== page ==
Bjorgolfur Gudmundsson, former chairman and a large shareholder in Landsbanki, Iceland's second largest bank, saw the firm seized in October as the worst of the credit crisis tore through the island nation. The failure wiped out his $1.1 billion fortune. He has since had to put his holding company, Hansa, into voluntary liquidation and is selling his U.K. soccer team, West Ham.
Russians were some of the biggest losers in the past year. Vladimir Lisin's Novolipetsk Iron and Steel is down three-fourths since its June peak. Dmitry Rybolovlev's fertilizer company, Uralkali, has fallen 90% since it peaked around the same time.
But those losses pale compared with the troubles facing Oleg Deripaska. In March he was the world's ninth richest person and Russia's richest man, with a fortune we estimated to be worth $28 billion. Since then Deripaska has been forced to sell shares in Canadian carmaker Magna International and German construction firm Hotchief, and had to borrow $4.5 billion from a state-controlled bank to hold on to his stake in Norilsk Nickel. He will likely sell off additional assets to avoid losing even more of his fortune, now estimated at $10 billion. Or less.
The biggest loser of all was Anil Ambani. Touted on the cover of our 2008 billionaires issue for having added $24 billion to his fortune in one year, Ambani has dropped $30 billion since then. But don't worry too much. His Reliance Entertainment is investing $500 million in a new studio venture with Steven Spielberg's DreamWorks. Plus, he remains quite wealthy, worth $12 billion That's something many others can't claim.
Source: Billionaire Blowups of 2008
Many people would say that the rich lost so much in 2008 due to their arrogance, but I think it is primarily because of their confidence. They have done so well for so long that they have achieved great wealth, so they can no longer imagine themselves faring badly in business deals or investments. The inability to imagine a wide range of possibilities, including major losses, lead to their set backs.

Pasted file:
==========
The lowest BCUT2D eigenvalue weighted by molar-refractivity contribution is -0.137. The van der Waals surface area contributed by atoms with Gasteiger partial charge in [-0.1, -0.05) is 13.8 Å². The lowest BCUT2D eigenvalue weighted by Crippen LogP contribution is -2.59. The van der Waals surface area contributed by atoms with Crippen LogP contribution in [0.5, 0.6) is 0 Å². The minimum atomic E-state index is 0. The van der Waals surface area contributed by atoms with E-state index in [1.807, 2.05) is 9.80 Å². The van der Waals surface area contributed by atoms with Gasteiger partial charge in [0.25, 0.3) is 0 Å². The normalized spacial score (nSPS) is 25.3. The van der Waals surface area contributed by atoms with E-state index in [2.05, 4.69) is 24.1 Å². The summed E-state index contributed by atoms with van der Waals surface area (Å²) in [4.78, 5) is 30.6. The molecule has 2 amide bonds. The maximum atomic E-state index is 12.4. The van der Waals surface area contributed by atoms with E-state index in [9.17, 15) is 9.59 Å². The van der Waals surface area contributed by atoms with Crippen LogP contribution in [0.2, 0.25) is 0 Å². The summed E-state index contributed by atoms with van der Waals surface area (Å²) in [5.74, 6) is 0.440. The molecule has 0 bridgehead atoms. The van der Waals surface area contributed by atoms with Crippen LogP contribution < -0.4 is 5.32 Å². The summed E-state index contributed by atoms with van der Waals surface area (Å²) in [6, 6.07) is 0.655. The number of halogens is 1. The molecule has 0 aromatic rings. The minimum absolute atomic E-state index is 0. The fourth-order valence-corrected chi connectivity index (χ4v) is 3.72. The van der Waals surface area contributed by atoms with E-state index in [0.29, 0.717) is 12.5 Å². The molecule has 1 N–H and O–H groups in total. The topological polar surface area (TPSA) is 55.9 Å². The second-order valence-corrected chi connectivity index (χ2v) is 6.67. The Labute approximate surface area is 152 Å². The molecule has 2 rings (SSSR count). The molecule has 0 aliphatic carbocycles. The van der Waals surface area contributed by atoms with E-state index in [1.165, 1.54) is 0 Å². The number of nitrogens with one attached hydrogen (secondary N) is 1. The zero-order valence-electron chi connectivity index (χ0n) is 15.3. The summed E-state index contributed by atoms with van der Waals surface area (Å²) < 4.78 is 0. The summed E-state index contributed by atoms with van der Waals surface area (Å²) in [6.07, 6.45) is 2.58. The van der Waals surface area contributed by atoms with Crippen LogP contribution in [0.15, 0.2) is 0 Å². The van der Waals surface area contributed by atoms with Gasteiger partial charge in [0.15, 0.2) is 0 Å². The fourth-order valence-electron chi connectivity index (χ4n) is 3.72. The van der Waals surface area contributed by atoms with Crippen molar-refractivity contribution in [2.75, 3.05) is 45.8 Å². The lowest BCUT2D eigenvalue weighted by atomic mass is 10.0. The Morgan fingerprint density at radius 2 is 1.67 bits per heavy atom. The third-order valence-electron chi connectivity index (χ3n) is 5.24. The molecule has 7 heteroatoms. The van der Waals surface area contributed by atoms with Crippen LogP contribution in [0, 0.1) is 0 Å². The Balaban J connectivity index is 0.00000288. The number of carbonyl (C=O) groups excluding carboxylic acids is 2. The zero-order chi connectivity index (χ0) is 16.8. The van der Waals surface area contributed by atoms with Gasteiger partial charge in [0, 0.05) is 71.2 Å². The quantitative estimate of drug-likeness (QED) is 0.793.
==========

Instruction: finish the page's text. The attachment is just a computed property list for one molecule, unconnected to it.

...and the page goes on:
There is no need to feel sorry for the rich, because most of those named above are still very wealthy, however, that may not last. If there is another leg down, in this Bear Market, later this year, most of these tycoons will probably ride it all the way down! They are the ultimate buy-an-hold investors.
The moral to this story is that everyone needs to make a new effort to understand what they are doing with their money and investments. If you are not convinced by now that you can't rely on the Conventional Wisdom spewing forth from Wall Street, economists, and the government; then your money is truly in peril!
It is time to determine how you will preserve your capital under a wide range of possible scenarios!
Is Your Money Safe?
"He who blames others has a long way to go in his journey. He who blames himself is halfway there. He who blames no one has arrived".